Though popular for professional use, DAT failed to gain traction in consumer markets due to record industry opposition, leading to its discontinuation in 2005.

VHS and Betamax videotape

Magnetic tape was also pivotal for video recording, used in formats like:

  • VHS – Released in 1976, using 1/2″ wide tape in cassettes capable of up to 8 hours of recording.
  • Betamax – Released in 1975, using 1/2″ tape with slightly higher quality than VHS.
  • Video8 – Using 8mm tape in cassettes, released in 1985.
  • Hi8 – An upgraded higher resolution 8mm format from 1988.

Of these, VHS gained widespread adoption and dominated the home video market in the 1980s and 1990s.

Backup and data tape

Magnetic tape found widespread use for bulk data storage and backup applications:

  • 9-track tape – Used for mainframe computer data backup beginning in the 1960s.
  • IBM 3480 cartridges – For data storage from the mid 1980s.
  • DLT and LTO tape – Higher capacity single reel data cartridges introduced from the 80s to 2000s.
  • IBM 3592 – For enterprise-level storage, introduced in 2003.

Tape offers advantages like long-term durability, high capacity, and low cost for infrequent access archive data. Backup tape sales have declined recently but tape is still used extensively by large organizations.

Floppy disk magnetic recording tape

Floppy disks used flexible magnetic tape disks in protective plastic cases for data storage and transfer:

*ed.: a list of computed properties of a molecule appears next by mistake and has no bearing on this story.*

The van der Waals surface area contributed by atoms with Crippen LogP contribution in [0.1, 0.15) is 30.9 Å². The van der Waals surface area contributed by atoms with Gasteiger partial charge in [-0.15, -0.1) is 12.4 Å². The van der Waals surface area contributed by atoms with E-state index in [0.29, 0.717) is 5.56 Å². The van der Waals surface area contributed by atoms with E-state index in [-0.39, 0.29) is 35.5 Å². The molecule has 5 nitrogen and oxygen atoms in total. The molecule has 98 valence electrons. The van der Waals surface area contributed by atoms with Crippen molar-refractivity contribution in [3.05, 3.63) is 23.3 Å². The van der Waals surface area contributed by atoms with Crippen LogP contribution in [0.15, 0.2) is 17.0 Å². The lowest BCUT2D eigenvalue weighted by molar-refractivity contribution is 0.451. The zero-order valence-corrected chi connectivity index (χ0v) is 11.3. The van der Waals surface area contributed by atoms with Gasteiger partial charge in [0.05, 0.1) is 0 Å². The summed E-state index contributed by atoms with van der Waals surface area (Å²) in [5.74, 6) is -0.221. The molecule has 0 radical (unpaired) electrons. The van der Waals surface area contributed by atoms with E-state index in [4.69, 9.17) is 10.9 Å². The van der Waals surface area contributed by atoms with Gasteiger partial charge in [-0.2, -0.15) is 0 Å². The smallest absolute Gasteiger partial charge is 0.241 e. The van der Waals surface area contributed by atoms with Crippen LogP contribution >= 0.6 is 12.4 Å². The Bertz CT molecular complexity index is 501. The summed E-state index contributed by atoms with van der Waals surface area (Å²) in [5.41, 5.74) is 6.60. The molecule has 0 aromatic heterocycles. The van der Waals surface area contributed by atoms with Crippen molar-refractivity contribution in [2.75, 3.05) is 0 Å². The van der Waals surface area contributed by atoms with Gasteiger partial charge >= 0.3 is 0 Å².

• 8-inch floppies – Introduced by IBM in 1971, storing up to 500 kB.
  • 5.25-inch floppies – The mini floppy, introduced in 1976, storing up to 1.2 MB.
  • 3.5-inch floppies – Introduced in the 1980s, storing up to 2.88 MB.

Floppy disks became a ubiquitous medium for data storage and transfer in computing from the 1970s to 1990s. But hard drive and USB flash drives have now completely displaced floppies.

Other tape applications

Some other uses of magnetic tape include:

  • Analog instrumentation recording in science and medicine
  • Tape-based computer storage like UNISERVO from 1951
  • Early computer numerical control systems
  • Cash register and calculator recording tapes
  • Magnetic stripe cards like credit cards and public transit cards

So magnetic tape has served a variety of audio, video, data storage and recording applications from the 1930s to the present day.

Notable tape types summary

Here is a table summarizing some noteworthy magnetic tape types:

Tape Type Key Features and Uses
Reel-to-reel audiotape – Open reels of 1/4″ or wider tape
– For studio recording and audiophiles
– Fame from 1930s to 1970s
Compact cassette – Enclosed tape reels in plastic case
– Portable consumer audio since 1963
8-track – Tape in self-contained cartridges
– For car audio from mid 1960s into 1980s
Digital audio tape – Digitally encoded high fidelity
– 4mm cassettes introduced 1987
VHS and Betamax – 1/2″ tape in cassettes
– Home video recording from late 1970s
Computer backup tape – For enterprise data backup since 1960s
– Increasing capacities and longevity
Floppy disk – Magnetic tape disks in plastic cases
– Ubiquitous from 1970s to 1990s


Magnetic tape has served as an indispensable storage medium throughout the electronics age. Beginning in audio recording, it expanded to video, data storage, and mass-market formats like cassettes and floppies. Though it has declined in some areas, tape remains irreplaceable for backup and archiving applications. Tape’s legacy will live on as long as we need to store data.